I enjoy fusion Pilates and hybrid workouts -- so long as they are clearly labeled as such. I know that not everyone wants to be, or can be, a full-on Pilates practitioner. Lately, the fusion workouts that have caught my attention, and seem to be making amicable inroads into Pilates studios, are the various types of barre workouts -- The Bar Method, Pure Barre, Booty Barre and so forth.
A "barre" is the bar ballet dancers hold onto when they do their warm up and indeed, most barre workouts are done to music and have a lot of dance influence in them. They use the barre for stability, and to stretch with. At home, a chair back takes the place of an official barre. Intense, strength and sculpt oriented, barre workouts do work the whole body, though they often focus a lot on butt lifting and thigh shaping exercises -- the promise of which accounts for a lot of the barre workout popularity.
My experience has been that barre workouts depend on a tremendous amount of leg lifting at various angles and directions to get that leg and butt sculpting effect. For me this is one of those differences with Pilates that is hard to get past, even though I studied ballet for years. I have only so much patience for the hydrant, or "batment" to carry on the ballet theme. I am reminded how much I appreciate that we do not have do a lot of repetitions of any one exercise in Pilates in order to get good effects.
Nevertheless, as Carrie Dorr, founder of Pure Barre, said to me: As we get older, we tend to spread east to west like a pancake. And that does put me in mind to do some focused butt and thigh work! Even Joseph Pilates recommended extra attention to areas that need it. Like other barre workouts, Dorr, who has over 10 barre DVDs, says Pure Barre works from the core and strives for mindfulness, like Pilates.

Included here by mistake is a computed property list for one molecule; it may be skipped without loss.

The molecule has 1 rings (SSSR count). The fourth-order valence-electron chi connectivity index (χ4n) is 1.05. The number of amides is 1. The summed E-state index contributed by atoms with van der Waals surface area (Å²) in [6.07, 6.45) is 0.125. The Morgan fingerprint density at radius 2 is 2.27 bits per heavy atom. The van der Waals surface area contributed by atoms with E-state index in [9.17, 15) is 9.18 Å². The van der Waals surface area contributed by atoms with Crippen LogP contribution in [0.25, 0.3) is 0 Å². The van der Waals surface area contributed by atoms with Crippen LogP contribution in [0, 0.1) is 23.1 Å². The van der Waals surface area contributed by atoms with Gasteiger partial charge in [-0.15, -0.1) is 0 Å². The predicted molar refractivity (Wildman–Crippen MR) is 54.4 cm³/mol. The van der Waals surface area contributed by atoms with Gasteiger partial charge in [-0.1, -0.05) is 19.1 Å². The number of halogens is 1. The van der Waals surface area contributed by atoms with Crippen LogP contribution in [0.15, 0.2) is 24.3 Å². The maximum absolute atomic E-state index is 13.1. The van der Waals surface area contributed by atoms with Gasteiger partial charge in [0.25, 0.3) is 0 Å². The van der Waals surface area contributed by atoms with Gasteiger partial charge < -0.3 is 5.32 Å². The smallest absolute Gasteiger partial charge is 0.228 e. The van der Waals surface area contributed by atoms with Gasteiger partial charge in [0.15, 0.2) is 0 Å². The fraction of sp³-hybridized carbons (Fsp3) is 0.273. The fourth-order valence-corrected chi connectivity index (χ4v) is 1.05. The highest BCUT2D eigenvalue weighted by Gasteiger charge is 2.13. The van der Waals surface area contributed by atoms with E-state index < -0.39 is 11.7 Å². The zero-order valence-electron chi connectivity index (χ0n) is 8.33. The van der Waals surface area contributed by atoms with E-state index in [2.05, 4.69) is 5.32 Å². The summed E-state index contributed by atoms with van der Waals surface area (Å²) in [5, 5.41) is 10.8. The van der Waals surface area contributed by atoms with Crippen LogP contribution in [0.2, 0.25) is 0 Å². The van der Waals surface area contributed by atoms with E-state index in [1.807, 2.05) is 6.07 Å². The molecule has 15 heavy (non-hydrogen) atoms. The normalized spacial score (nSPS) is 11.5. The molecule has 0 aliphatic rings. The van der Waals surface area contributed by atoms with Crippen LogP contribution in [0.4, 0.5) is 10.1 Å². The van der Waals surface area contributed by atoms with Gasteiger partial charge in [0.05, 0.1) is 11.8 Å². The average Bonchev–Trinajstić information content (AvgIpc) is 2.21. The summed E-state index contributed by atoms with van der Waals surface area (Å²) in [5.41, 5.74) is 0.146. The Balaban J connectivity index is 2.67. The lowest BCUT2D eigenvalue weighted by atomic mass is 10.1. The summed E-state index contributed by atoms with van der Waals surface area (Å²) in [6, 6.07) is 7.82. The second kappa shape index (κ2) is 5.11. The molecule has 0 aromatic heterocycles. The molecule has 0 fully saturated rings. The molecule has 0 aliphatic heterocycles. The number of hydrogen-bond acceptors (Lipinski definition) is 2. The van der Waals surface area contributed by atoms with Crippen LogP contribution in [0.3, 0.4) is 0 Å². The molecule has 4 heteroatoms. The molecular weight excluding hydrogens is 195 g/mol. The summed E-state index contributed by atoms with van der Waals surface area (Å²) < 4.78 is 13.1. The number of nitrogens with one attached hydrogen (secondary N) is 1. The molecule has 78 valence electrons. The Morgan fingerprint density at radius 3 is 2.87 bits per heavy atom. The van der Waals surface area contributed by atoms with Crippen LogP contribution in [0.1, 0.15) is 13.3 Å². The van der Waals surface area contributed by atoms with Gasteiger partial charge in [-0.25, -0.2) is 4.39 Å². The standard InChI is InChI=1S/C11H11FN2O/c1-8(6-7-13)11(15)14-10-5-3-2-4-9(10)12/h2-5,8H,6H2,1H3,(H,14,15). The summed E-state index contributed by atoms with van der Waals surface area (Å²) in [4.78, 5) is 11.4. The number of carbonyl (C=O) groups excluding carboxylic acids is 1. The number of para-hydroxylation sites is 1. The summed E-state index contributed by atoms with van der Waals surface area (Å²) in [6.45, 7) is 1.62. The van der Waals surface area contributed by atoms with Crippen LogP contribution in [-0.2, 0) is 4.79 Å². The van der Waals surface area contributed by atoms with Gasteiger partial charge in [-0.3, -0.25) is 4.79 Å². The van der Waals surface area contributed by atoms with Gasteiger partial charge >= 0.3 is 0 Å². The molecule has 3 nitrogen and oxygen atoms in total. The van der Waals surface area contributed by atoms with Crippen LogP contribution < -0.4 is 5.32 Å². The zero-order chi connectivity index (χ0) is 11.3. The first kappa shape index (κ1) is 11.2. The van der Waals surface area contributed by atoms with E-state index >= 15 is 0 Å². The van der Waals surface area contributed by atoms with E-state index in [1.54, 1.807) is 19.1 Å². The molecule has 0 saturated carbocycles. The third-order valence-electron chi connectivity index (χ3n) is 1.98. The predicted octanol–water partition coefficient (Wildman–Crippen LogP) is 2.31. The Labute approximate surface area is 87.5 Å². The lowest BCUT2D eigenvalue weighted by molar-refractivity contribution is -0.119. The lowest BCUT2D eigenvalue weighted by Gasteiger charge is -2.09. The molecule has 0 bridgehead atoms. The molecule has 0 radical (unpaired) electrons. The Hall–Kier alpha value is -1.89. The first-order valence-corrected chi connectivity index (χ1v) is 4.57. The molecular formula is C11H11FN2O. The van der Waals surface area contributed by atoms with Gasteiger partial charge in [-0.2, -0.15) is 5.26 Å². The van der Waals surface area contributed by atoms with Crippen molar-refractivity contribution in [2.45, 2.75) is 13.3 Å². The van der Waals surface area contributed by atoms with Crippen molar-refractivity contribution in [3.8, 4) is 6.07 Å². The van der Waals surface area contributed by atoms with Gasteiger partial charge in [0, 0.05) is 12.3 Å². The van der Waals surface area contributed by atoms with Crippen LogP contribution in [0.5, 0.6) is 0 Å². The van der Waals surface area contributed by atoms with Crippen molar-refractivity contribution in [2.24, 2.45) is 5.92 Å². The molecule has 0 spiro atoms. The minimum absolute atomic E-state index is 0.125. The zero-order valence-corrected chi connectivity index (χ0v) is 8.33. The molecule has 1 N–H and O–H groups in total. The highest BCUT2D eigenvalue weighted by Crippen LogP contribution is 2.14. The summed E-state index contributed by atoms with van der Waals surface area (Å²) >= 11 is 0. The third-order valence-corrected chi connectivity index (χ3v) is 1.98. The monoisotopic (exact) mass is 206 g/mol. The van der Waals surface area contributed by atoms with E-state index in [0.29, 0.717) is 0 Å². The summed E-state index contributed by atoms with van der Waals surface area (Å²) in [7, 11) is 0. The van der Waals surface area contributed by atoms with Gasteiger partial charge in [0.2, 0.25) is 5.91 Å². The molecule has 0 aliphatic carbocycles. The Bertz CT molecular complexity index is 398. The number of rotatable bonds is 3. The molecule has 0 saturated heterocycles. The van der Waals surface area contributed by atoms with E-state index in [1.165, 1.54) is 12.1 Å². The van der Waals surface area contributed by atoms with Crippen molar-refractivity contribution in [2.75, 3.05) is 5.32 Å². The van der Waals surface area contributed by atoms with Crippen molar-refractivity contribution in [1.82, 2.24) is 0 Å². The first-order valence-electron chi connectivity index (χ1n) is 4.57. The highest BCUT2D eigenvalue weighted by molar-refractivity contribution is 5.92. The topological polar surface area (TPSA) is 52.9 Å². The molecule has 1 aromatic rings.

Barre workouts actually aren't all that new. The first "barre workouts" were developed by Lotte Berk who combined a rehabilitative approach to movement with ballet and opened a studio in London to teach her method in 1959. Her students brought the Lotte Berk Method to the United States. One of them, Burr Leonard, went on to develop the work into one of the most well known of the barre workout styles, The Bar Method (History of the Bar Method).
Now it seems there are barre workouts in every major city, and lots of DVDs to choose from. There are many barre workout franchises as well. Pure Barre for example, has over 100 locations. Each style has a slightly different spin, so if you are interested in trying them out, one barre workout isn't necessarily the same as the next. Experiment and find what you like.
A barre workout that has been noticeable in the Pilates world lately is Booty Barre. Founder Tracey Mallett is a fitness expert and Pilates instructor who even brought Booty Barre to the 2012 PMA conference as a pre-conference workshop. As part of my experiential research, I tried a Booty Barre class online at Pilates Anytime and I can vouch that in addition to it being a yes on sculpting, Tracey's enthusiasm will have you thinking doing a leg lift on the other side is a new adventure.
I did a short interview with Tracey Mallett about the Booty Barre so you could get a better sense of what that particular barre workout is like. Of course my first question had to be: Is it all booty?
Please see: What is Booty Barre?
Have you tried a barre workout? Tell us about your experience. Comments are welcome.